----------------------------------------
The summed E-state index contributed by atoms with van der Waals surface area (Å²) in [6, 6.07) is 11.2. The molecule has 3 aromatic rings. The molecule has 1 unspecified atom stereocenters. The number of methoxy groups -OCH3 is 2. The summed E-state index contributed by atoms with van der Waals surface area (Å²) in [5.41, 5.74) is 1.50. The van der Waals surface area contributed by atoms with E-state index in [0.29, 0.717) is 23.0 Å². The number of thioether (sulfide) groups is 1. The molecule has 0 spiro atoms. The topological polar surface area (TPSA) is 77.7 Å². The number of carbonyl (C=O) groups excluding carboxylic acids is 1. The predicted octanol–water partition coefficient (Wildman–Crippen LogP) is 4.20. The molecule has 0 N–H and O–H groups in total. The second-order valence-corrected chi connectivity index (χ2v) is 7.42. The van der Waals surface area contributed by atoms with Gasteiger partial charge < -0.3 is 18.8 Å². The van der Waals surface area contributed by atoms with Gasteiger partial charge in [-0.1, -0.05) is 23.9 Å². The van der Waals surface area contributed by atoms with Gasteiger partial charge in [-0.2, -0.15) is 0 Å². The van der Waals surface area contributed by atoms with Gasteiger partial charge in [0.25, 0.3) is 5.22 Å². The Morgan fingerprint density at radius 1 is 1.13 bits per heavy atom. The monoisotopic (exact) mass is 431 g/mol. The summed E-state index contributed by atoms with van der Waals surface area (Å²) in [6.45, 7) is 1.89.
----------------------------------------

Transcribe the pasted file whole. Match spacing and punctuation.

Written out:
The summed E-state index contributed by atoms with van der Waals surface area (Å²) in [6, 6.07) is 11.2. The molecule has 3 aromatic rings. The molecule has 1 unspecified atom stereocenters. The number of methoxy groups -OCH3 is 2. The summed E-state index contributed by atoms with van der Waals surface area (Å²) in [5.41, 5.74) is 1.50. The van der Waals surface area contributed by atoms with E-state index in [0.29, 0.717) is 23.0 Å². The number of thioether (sulfide) groups is 1. The molecule has 0 spiro atoms. The topological polar surface area (TPSA) is 77.7 Å². The number of carbonyl (C=O) groups excluding carboxylic acids is 1. The predicted octanol–water partition coefficient (Wildman–Crippen LogP) is 4.20. The molecule has 0 N–H and O–H groups in total. The second-order valence-corrected chi connectivity index (χ2v) is 7.42. The van der Waals surface area contributed by atoms with Gasteiger partial charge < -0.3 is 18.8 Å². The van der Waals surface area contributed by atoms with Gasteiger partial charge in [-0.1, -0.05) is 23.9 Å². The van der Waals surface area contributed by atoms with Gasteiger partial charge in [-0.2, -0.15) is 0 Å². The van der Waals surface area contributed by atoms with Gasteiger partial charge in [0.25, 0.3) is 5.22 Å². The Morgan fingerprint density at radius 1 is 1.13 bits per heavy atom. The monoisotopic (exact) mass is 431 g/mol. The summed E-state index contributed by atoms with van der Waals surface area (Å²) in [6.45, 7) is 1.89.